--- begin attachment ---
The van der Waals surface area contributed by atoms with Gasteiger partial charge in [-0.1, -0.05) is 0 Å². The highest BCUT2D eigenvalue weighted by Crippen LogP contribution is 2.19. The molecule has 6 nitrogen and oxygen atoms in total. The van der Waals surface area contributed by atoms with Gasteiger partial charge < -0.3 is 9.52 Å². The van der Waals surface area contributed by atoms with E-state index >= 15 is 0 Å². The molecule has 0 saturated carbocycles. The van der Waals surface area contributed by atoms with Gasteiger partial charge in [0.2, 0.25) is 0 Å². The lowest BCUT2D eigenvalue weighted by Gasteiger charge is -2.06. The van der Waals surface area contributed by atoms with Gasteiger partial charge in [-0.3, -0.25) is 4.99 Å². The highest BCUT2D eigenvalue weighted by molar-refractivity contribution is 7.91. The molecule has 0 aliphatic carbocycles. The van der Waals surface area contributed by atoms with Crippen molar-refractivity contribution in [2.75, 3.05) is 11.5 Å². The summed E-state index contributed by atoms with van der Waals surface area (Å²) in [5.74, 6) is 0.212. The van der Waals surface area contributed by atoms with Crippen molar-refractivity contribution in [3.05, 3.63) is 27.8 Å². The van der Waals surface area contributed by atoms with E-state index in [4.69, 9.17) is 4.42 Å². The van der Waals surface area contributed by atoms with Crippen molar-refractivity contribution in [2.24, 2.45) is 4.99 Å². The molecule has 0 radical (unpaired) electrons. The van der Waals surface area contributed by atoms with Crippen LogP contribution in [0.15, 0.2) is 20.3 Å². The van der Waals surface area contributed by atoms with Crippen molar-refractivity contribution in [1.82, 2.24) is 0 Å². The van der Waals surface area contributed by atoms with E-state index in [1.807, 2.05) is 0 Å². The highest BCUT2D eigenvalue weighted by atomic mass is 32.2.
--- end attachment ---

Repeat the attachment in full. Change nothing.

The van der Waals surface area contributed by atoms with Gasteiger partial charge in [-0.1, -0.05) is 0 Å². The highest BCUT2D eigenvalue weighted by Crippen LogP contribution is 2.19. The molecule has 6 nitrogen and oxygen atoms in total. The van der Waals surface area contributed by atoms with Gasteiger partial charge < -0.3 is 9.52 Å². The van der Waals surface area contributed by atoms with E-state index >= 15 is 0 Å². The molecule has 0 saturated carbocycles. The van der Waals surface area contributed by atoms with Gasteiger partial charge in [0.2, 0.25) is 0 Å². The lowest BCUT2D eigenvalue weighted by Gasteiger charge is -2.06. The van der Waals surface area contributed by atoms with Gasteiger partial charge in [-0.3, -0.25) is 4.99 Å². The highest BCUT2D eigenvalue weighted by molar-refractivity contribution is 7.91. The molecule has 0 aliphatic carbocycles. The van der Waals surface area contributed by atoms with Crippen molar-refractivity contribution in [2.75, 3.05) is 11.5 Å². The summed E-state index contributed by atoms with van der Waals surface area (Å²) in [5.74, 6) is 0.212. The van der Waals surface area contributed by atoms with Crippen molar-refractivity contribution in [3.05, 3.63) is 27.8 Å². The van der Waals surface area contributed by atoms with E-state index in [4.69, 9.17) is 4.42 Å². The van der Waals surface area contributed by atoms with Crippen molar-refractivity contribution in [2.24, 2.45) is 4.99 Å². The molecule has 0 radical (unpaired) electrons. The van der Waals surface area contributed by atoms with Crippen LogP contribution in [0.15, 0.2) is 20.3 Å². The van der Waals surface area contributed by atoms with Crippen molar-refractivity contribution in [1.82, 2.24) is 0 Å². The van der Waals surface area contributed by atoms with E-state index in [1.807, 2.05) is 0 Å². The highest BCUT2D eigenvalue weighted by atomic mass is 32.2.